Travel tips- Indonesia (although these apply to most of Southeast Asia)

The following are some of my thoughts, experiences, opinions, but most importantly TIPS from what I've learned while traveling through Indonesia for 11 days (Barely scratched the surface).

1.  Face it, You hate that backpack!

I call backpacking, going to a country(s) with limited personal effects, for an extended period of time, no plans set, taking it day by day, scheduling destinations as you go along. While meeting people and joining or gathering advice on things to do and staying in basic accommodation or camping just to experience the culture, beauty and people of where ever you end up.

With that being said. It does not mean you have to have a huge backpack, a 70liter nuisance that you're continuously trying to figure out things to get rid of and make it lighter. I had a few trips lugging one, they were ok, but i didn't put much in them because i didn't want to hurt my back. So what, I'm old. I met so many people who wished they did not have that giant "extra person" to carry around. On my trip to Indonesia (having just left Australia and NZ for several months), I used a carryon sized rolling bag (waterproof hardshell Samsonite) and a smaller waterproof backpack. A week into the trip I bought a day bag/purse that I shouldn't have, but i needed something for my DSLR. Keeping in mind, you can have a "bookbag sized" backpack and a rolling bag in most airlines for free.

Your day bag/back pack should be something you can always carry and has all the necessary materials for a day trip. While your en route, it may be filled with extra things, but when you to your destination for accommodation, should be able to store those extra items with your rolling bag and carry on with the rest of your day.


 2. Bring "quick dry" and water proof everything! 

I had a few quick dry items on both of my southeast Asia treks. Turns out they are what I wore the most and other things remained in my luggage untouched. I had one pair of pants that unzip above the knee and turn into shorts and a pair of yoga pants (which are the comfiest because they breathe and are great for long train/bus rides). There's nothing like carrying around wet clothes after a surprise torrential rain pour, or the things you hand-washed two days ago.  You can get laundry done at your accommodation, but they usually need a full 24 hours to get them back to you because most times of the year its too humid in Bali for things to dry in less that 24 hours and 99.9 % of these places do not have dryers. They rely on the sun and air dry everything. If you're like me and hop around to different places day to day this is a nuisance.

My back pack came with a rain cover which was in a pouch tucked into the bottom. It worked for the occasional drizzle, but when the rain got heavier, everything got drenched. Almost ruined my new DSLR! Carry waterproof (NOT water resistant) everything, from your bags/luggage to your shoes.

Kathmandu, Northface, Uniqlo, Nike, are good brands, but can get pretty expensive. Believe me its well worth the cost because they last a long time.


3.  Water- The smell test 

In most southeast Asian countries, notably, Indonesia, Thailand, Laos, Cambodia, etc. You are told not to drink the water, do not use the ice, and don't even use it to brush your teeth. Well I'm (still here) to tell you that while i never drank the water, except for a few choice times in nice restaurants). When it came to things like brushing my teeth/handwashing, I did a "smell test". If the water coming from the faucet did not smell dead/like a sewer, then i used it. Not to drink, but at least to brush my teeth. I know there could still be cooties in it, but I'm sure most people reading this have had worse things in their mouths.. hehe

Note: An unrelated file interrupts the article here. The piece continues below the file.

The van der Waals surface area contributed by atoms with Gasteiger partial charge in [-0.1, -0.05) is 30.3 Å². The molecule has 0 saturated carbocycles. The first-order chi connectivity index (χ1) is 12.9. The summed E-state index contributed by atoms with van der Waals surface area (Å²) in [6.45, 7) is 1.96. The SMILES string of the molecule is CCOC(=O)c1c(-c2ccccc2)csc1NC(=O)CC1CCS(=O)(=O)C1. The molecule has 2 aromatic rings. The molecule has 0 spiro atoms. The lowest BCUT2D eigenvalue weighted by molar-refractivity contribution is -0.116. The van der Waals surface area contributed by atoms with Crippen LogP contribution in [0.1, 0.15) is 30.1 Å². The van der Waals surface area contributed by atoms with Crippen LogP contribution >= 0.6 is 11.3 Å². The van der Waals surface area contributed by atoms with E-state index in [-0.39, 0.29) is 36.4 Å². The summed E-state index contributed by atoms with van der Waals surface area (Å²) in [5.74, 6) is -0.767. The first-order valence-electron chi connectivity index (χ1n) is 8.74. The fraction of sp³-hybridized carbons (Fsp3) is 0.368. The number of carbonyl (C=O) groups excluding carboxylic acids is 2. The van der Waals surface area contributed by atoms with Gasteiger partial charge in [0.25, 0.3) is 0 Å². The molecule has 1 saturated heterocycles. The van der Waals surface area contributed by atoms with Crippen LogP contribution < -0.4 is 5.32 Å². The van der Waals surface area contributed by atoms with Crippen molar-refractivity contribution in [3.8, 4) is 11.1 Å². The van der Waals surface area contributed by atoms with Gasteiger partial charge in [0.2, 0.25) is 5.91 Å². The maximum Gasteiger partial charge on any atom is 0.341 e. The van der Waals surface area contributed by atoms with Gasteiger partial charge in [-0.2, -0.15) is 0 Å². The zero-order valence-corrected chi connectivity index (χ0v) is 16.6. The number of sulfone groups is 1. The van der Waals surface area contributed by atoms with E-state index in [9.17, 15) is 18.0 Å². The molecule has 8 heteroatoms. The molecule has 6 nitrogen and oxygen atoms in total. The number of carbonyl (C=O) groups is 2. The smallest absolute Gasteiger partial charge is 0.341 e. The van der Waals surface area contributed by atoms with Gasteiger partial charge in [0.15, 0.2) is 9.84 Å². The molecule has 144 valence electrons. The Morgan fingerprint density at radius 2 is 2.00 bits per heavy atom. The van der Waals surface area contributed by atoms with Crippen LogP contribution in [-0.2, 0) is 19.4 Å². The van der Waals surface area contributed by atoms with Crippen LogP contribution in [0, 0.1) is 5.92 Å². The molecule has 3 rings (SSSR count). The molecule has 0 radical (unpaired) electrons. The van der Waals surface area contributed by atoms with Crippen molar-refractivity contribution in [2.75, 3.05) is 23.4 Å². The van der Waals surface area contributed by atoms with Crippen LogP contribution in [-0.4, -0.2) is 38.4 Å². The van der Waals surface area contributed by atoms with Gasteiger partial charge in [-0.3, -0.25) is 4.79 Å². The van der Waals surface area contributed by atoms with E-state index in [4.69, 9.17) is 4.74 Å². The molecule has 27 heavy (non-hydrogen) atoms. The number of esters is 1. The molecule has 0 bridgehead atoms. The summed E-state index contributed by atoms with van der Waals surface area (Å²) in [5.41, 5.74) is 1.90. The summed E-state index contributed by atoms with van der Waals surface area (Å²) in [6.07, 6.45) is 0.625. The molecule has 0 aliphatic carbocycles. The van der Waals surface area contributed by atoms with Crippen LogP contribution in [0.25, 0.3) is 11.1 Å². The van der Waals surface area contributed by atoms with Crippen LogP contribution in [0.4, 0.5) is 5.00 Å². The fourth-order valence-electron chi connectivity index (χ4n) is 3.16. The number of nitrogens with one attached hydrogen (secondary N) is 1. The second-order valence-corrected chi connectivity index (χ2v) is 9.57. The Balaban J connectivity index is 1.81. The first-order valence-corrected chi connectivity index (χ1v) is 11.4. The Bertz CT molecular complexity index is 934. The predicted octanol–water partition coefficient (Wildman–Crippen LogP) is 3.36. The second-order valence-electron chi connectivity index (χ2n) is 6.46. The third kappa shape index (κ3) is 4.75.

4. Accommodation 

My accommodation were hostels/hotels/homestays* between $9-13NZD or $8-11USD (95,000-130,000 rp). I rarely stayed at a place for more than one night or booked a stay more that 3 days in advance. I used because it was easiest to book in NZD since all of my income for the previous year was in New Zealand currency. There were no fees. Also, just the reservation portion is done through the site because you can not pay for most places online, you have to pay cash on arrival. This was a good thing in most instances, however it was possible to get to a place and realize the rate you could negotiate would come out cheaper if booked straight through reception. I chose each place depending on what i wanted to possibly see in the area. For example, In Yogyakarta, I chose a homestay close to Borobudur, a temple I wanted to see when I got there on the first day. The second day i moved to a place that was walking distance to the train station since (i usually catch an early morning train.) I also chose places, as most people do, depending on reviews. This is when I realized that there are many reviews written by staff or possibly just locals who are friends with the owners of the building. A good way to filter through this is to look at the country or flag next to the person writing the review if they're from Indonesia, don't even read it. Try to figure out what the main streets are in the area you are traveling to. Choose your stay based on that and try not to choose what looks like it may be a side street, because usually it will probably be in a back alley with no lights and trouble lurking in the shadows!


Places i recommend

Krowi Inn (surabaya)

My  Studio (surabaya)

Yonda's. In Sanur (on the road behind Mercure)

Kawah Ijen guesthouse- Banyuwangi




  • Ashrams- If you have any interest in joining or just have a general curiosity in the Hari Krishna Religion. Stays at Ashrams are a way to stay for free. It is required, (with good reason) to attend at least one of the ((sessions)). A bed and food is provided and you will meet people from all over the world who are positive and loving.



  • Farm stay- These can be an amazing experience. Just do your research and check each before making the commitment and flights.. There are a few options and types. Some farms offer stays in exchange for farm work, but most offer stays in exchange for help with teaching English to students, usually already in middle-high school. They can offer accomodations as well as fresh food from their farms and other minimalist staples.


This site will help you find options in and around Bali.

This site will help you find some options around other areas of Indonesia


5. Things you should get used to if you're on a budget:


  • Wet room bathrooms: in most stays, a shower and toilet in the same room, you may or may not be provided with a towel, toiletries or hot water. Prepare. Its not THAT cold! Sometimes you can get a towel from reception if it is not provided


  • Sleeping in a mixed male/female dorms: Yes it happens, yes they will snore. Invest in a GOOD pair of earplugs if this is something you can not deal with, or  just pick another place. There are plenty of places with private rooms for the same price, but once in a while...


  • Don't expect much from that "free breakfast"